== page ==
In fact, half of your self-employment taxes can be written off as a Schedule C tax deduction.
3) Travel and Entertainment Deductions
If you travel for business, you can deduct some of the costs associated with it. Those costs include transportation, meals and lodging. You’re also allowed to deduct expenses that are associated with entertainment if the event has a business purpose. For example, you might host a dinner for your clients or invite a potential partner to lunch. Those expenses are fully deductible as travel or entertainment expenses.
4) Computer and Office Equipment Deductions
You can deduct the cost of purchasing and maintaining computer and office equipment. This includes everything from your computer and printer to your desk and chairs. You can also deduct the cost of hiring a contractor to help you build a website or develop an online presence.
Keep in mind that the computer and equipment must be used for work. You cannot write off the cost of a computer that is used exclusively for personal purposes. You also cannot write off the cost of a computer that is shared between work and personal use. You must be able to show that the computer is primarily used for work.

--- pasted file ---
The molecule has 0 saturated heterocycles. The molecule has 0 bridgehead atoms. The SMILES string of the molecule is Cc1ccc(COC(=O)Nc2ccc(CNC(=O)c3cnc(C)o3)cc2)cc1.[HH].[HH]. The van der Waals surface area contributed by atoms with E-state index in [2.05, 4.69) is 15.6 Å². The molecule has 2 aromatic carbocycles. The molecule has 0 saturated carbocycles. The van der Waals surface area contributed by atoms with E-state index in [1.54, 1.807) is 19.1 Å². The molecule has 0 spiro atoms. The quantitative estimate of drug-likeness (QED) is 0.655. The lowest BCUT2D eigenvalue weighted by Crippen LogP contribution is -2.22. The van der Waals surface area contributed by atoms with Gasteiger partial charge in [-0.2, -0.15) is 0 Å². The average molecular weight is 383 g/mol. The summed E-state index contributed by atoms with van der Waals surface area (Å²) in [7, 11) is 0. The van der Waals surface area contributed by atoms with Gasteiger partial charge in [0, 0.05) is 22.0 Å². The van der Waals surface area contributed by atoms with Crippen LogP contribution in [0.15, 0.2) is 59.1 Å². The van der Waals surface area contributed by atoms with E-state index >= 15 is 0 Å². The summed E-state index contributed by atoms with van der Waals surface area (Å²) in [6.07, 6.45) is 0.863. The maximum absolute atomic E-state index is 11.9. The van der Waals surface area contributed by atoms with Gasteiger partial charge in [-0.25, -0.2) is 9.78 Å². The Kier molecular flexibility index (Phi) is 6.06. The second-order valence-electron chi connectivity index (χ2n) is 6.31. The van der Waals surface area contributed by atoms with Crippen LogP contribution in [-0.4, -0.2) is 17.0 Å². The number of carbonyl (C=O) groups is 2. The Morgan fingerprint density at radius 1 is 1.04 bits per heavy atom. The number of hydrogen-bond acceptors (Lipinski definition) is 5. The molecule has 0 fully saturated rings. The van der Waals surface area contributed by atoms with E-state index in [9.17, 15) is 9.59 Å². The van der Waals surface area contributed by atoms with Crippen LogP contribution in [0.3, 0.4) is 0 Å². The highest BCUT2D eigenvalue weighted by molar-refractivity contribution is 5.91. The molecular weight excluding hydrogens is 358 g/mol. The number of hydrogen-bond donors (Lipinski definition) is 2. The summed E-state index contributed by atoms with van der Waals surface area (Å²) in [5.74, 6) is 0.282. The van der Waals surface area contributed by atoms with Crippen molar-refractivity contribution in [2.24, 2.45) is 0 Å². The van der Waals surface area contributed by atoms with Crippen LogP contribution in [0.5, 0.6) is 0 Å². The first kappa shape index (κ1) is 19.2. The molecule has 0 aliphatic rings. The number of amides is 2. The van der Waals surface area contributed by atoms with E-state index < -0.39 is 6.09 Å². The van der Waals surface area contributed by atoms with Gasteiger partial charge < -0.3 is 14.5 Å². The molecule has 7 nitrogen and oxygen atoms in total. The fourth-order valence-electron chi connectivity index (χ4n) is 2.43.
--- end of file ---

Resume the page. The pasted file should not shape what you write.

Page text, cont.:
5) Marketing and Advertising Deductions
Advertising your business and marketing efforts are necessary. You can deduct the cost of advertising and marketing efforts. Keep in mind that the advertising must be intended to bring customers to your business. If you spend advertising or marketing dollars to thank your customers, you cannot write off those costs.
6) Contribute to an HSA
The HSA, or health savings account, is used to set aside funds for future medical costs. You need to have a high-deductible health plan (HDHP) to be eligible for an HSA. Therefore, you will be responsible for paying additional out-of-pocket medical expenses.
The HSA is the only retirement account that allows both pre-tax contributions and tax-free withdrawals. However, the HSA only covers qualified medical expenses such as:
- Fertility enhancement
- Artificial limbs
- Drug prescriptions
- Physical Therapy
- Laboratory fees
- Laser eye surgery
- Flu shots
- Guide dogs
- …and more (actually, the list is quite exhaustive)
You can contribute up to $3,650 in 2022 as long as your HDHP minimum deductible is $1,400. Get your tax deduction and prepare for any medical expenses!